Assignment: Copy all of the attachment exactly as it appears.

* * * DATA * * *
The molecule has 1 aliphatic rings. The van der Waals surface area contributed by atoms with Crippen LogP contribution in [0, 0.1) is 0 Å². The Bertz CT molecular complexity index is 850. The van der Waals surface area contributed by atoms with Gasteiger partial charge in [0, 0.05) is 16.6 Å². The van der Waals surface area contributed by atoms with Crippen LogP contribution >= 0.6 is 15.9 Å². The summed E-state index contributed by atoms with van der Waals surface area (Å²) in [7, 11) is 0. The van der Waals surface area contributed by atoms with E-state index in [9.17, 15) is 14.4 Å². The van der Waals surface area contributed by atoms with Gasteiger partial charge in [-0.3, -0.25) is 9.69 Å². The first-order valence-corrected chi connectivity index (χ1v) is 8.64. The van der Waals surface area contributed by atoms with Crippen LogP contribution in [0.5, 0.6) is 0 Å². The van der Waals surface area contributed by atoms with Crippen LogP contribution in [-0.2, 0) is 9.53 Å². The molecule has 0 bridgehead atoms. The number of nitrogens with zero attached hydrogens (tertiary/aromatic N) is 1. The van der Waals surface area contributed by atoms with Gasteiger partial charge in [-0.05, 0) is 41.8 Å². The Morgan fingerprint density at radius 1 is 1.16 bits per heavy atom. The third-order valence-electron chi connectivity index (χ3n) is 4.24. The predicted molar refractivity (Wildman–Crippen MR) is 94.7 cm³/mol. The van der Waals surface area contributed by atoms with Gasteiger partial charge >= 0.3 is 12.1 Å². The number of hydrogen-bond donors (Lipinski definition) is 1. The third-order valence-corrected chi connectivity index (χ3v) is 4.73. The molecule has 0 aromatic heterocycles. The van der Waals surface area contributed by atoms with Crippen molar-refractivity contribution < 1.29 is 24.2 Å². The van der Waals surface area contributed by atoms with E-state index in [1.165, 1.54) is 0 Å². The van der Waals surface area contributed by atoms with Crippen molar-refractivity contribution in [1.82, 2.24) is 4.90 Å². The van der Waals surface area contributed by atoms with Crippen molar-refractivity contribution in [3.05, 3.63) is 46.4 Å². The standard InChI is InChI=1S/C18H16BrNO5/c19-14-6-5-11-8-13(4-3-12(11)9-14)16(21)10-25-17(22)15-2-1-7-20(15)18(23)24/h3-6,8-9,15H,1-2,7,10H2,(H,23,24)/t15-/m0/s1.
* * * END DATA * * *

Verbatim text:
The molecule has 1 aliphatic rings. The van der Waals surface area contributed by atoms with Crippen LogP contribution in [0, 0.1) is 0 Å². The Bertz CT molecular complexity index is 850. The van der Waals surface area contributed by atoms with Gasteiger partial charge in [0, 0.05) is 16.6 Å². The van der Waals surface area contributed by atoms with Crippen LogP contribution >= 0.6 is 15.9 Å². The summed E-state index contributed by atoms with van der Waals surface area (Å²) in [7, 11) is 0. The van der Waals surface area contributed by atoms with E-state index in [9.17, 15) is 14.4 Å². The van der Waals surface area contributed by atoms with Gasteiger partial charge in [-0.3, -0.25) is 9.69 Å². The first-order valence-corrected chi connectivity index (χ1v) is 8.64. The van der Waals surface area contributed by atoms with Crippen LogP contribution in [0.5, 0.6) is 0 Å². The van der Waals surface area contributed by atoms with Crippen LogP contribution in [-0.2, 0) is 9.53 Å². The molecule has 0 bridgehead atoms. The number of nitrogens with zero attached hydrogens (tertiary/aromatic N) is 1. The van der Waals surface area contributed by atoms with Gasteiger partial charge in [-0.05, 0) is 41.8 Å². The Morgan fingerprint density at radius 1 is 1.16 bits per heavy atom. The third-order valence-electron chi connectivity index (χ3n) is 4.24. The predicted molar refractivity (Wildman–Crippen MR) is 94.7 cm³/mol. The van der Waals surface area contributed by atoms with Gasteiger partial charge >= 0.3 is 12.1 Å². The number of hydrogen-bond donors (Lipinski definition) is 1. The third-order valence-corrected chi connectivity index (χ3v) is 4.73. The molecule has 0 aromatic heterocycles. The van der Waals surface area contributed by atoms with Crippen molar-refractivity contribution < 1.29 is 24.2 Å². The van der Waals surface area contributed by atoms with E-state index in [1.165, 1.54) is 0 Å². The van der Waals surface area contributed by atoms with Crippen molar-refractivity contribution in [1.82, 2.24) is 4.90 Å². The van der Waals surface area contributed by atoms with Crippen molar-refractivity contribution in [3.05, 3.63) is 46.4 Å². The standard InChI is InChI=1S/C18H16BrNO5/c19-14-6-5-11-8-13(4-3-12(11)9-14)16(21)10-25-17(22)15-2-1-7-20(15)18(23)24/h3-6,8-9,15H,1-2,7,10H2,(H,23,24)/t15-/m0/s1.